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“Next to Normal” pulses with raw emotion at The Fulton 

Anne Tolpegin gives a thrilling performance as Diana in "Next to Normal. (Photo Courtesy of The Fulton Theatre).

Josh Rittberg

Arts and Culture Editor

Next to Normal at The Fulton chronicles the lives of the Goodman’s who may seem like your average American family, but examined much deeper they have complications and hardships that eventually reach the height of tragedy. The story centers on Diana (Anne Tolpegin) who struggles with Bipolar Disorder . Her husband, Dan (Jeffrey Coon) is trying to help his wife get the care she needs, while also striving to be a supportive and present husband and father to his daughter Natalie (Abigail Isom). Natalie is a high school student and piano prodigy who feels detached from her family, and especially her mother who treats her like she is not there. Diana also deals with visions of her dead son, Gabe (Devin Lewis) who haunts her constantly. The family isn’t perfect, but throughout the show they try their best to live their lives day by day.  

Anne Tolpegin brings a startling realism to Diana. Portraying anyone with a disability can easily fall into a cartoon or exaggeration, yet Tolpegin never plays Diana as a victim, but instead as someone just trying to do her very best with what  cards she has  been dealt. She sings Tom Kitt rock score with verve and palpable emotion. She acts each song with a raw urgency as in the song “You Don’t Know” as Diana tries to tell her husband that although he can try to empathize, he can never truly understand what she goes through. This number is performed by Tolpegin with the fierce power of a woman just trying to hold on to the life she has. The book by Brian Yorkey and the score by Kitt explore this idea in the song “I Miss The Mountains ” as Diana after being on many medications, misses the day where she can feel emotions and being alive. Tolpegin keeps an incredibly real chemistry with the rest of the cast and commands this show and production.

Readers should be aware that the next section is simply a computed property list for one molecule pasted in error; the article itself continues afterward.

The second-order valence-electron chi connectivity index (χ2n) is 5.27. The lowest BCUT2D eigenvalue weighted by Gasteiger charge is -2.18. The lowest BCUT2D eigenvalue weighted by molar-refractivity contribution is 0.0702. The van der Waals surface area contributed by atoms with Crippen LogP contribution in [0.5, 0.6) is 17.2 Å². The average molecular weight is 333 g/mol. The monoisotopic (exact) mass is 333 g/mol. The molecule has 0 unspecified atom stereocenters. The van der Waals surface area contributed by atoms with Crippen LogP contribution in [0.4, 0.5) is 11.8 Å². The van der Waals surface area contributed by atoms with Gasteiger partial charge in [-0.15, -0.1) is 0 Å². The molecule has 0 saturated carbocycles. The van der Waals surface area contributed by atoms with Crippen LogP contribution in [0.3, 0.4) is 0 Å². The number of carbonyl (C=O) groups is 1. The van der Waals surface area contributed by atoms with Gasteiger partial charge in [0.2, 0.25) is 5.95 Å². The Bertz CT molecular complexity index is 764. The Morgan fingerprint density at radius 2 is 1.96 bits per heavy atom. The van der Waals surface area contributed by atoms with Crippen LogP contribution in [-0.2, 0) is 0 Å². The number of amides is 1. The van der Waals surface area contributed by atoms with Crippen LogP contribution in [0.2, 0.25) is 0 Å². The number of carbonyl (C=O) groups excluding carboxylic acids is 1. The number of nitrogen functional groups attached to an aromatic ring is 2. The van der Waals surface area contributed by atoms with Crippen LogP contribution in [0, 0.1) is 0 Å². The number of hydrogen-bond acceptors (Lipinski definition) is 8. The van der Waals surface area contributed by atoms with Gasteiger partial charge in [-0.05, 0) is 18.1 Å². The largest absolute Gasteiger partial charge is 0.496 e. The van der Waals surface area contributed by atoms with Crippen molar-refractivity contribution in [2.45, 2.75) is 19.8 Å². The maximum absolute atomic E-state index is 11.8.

Jeffrey Coon brings an everyman quality to the character of Dan that makes his fragile relationship with Diana brim with dramatic weight. Coon’s Dan clearly wants the best for his wife, yet is constantly brought away from her when Gabe’s spirit comes back to haunt her. This complicates after her therapist, Dr. Madden tries to bring back memories of her son so she can begin healing. Coon is an actor who sings and brings a heart that flows through the rest of the production. The care the character gives to his family shines through Coon’s heartfelt and tender performance. This is especially true in the act one finale, “Light in the Dark” as Dan reassures his wife about going through electric shock therapy. Coon brings a tenderness to this song that ends Act 1 on an emotionally resonant note. His performance is filled with a fully realized humanity. 

Abigail Isom brings a blast of angst and potency to the production as Natalie. She starts out the show frustrated that her mother doesn’t really give her an outpouring of affection, and she is constantly stressed by her music. Yet, when a boy from school named Henry (Alex Walton) comes into her life, she suddenly finds in him a romantic partner and a friend. Henry is a bit of a loser, yet he brings novelty to Natalie’s life, as he safely allows her to experiment with drugs and rebels a bit. Isom captures Natalie’s arc very adeptly, as the character goes from being tense and wound up to suddenly liberated and free when she meets Henry. Isom gives an edge to Natalie that is well realized.